How to spot an email scam: 6 tips to keep you safe
An invitation dropped into the Podium Coaching inbox the other day. It was a request for Podium’s Halina St James to speak at a university in England.
Halina is a member of the Canadian Association of Professional Speakers, so the request was not unusual.
But it was a scam. It was a variation on an email fraud that a lot of people are aware of, and some have fallen victim to.
So we thought we’d devote this blog to a list of warning signs when you receive an email that you are uncertain about.
1 – Look at the language, grammar and punctuation.
Halina’s invitation started:
“I am Prof. Joe Elliot from the KEELE UNIVERSITY Here in London UK. We want you to be our guest Speaker at this Year Bird college Seminar.”
The style, and the eccentric capitalization and spacing, is a real give-away. Over-emphatic language and heavy capitalization are good clues that a letter is a scam.
2 – Look for anything that seems odd.
Because we lived in England, we know that Keele University is not based in London.
3 – Look carefully at the email address.
Our invitation asked us to reply to universityof firstname.lastname@example.org. Would a university have a gmail address? Unlikely.
3 – Do a little research.
A quick online search showed no Prof. Joe Elliot on the staff at Keele. The letter we received also said the website was being updated – but a quick trip online proved this to be untrue.
4 – Alert your friends.
Enough of our friends have been caught to persuade us that even smart people sometimes fall for email scams and hoaxes. In this case the author of the email indicated Halina was being approached because of her profile on the legitimate CAPS website. Maybe others in the organization are being targeted, too.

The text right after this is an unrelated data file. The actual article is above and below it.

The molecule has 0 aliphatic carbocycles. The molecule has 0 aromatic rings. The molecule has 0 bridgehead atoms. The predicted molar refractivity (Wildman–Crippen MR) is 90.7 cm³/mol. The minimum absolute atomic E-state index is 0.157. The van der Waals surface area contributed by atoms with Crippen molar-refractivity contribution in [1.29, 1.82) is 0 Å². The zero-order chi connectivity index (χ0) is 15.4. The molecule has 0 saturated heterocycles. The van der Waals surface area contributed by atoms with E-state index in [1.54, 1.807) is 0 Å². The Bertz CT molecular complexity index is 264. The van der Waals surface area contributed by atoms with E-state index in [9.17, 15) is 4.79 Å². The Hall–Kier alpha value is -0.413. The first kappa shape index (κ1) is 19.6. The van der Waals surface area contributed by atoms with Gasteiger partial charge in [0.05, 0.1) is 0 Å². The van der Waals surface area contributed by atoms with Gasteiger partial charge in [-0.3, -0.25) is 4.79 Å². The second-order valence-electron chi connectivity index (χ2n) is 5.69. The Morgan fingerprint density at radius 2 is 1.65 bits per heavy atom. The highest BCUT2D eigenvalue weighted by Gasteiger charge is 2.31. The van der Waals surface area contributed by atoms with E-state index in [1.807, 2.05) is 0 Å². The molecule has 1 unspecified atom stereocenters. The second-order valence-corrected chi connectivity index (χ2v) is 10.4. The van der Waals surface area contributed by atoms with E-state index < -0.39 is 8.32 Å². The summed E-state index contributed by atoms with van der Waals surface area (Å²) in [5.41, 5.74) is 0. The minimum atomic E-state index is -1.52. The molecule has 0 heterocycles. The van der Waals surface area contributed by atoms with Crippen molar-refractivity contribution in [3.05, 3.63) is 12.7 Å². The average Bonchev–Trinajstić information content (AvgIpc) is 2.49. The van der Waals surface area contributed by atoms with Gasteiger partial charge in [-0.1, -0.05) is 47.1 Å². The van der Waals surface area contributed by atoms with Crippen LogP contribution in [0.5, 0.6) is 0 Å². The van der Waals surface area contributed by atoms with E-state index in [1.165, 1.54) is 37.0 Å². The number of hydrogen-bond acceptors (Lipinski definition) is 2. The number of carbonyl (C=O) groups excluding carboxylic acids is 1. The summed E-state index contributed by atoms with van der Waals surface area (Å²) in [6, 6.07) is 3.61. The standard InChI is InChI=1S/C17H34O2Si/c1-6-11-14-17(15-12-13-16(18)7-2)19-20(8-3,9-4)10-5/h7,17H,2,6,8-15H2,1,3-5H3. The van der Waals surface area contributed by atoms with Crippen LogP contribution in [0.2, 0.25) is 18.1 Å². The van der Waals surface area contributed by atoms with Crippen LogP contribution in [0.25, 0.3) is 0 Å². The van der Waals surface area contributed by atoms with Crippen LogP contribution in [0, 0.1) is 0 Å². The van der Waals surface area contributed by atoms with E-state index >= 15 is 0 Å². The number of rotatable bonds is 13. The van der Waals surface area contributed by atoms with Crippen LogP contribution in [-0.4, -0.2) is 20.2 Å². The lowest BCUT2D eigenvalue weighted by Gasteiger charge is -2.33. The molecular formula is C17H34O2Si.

5 – Do not open attachments or click on links.
Sometimes the email is bait to get you to a fake website where you are asked to give personal information. Identity theft is a massive problem.
6 – Be skeptical.
If an offer sounds too good to be true – it probably is. The whole process of figuring out our invitation was a scam didn’t take very long. The most important thing is to read carefully with your head, not your heart.
If you apply these tests and are still unsure, you might want to check out some of the web sites dedicated to exposing scams and hoaxes. The RCMP has some great information about scams, particularly the ones purporting to come from banks. Hoax-slayer is another good source of information.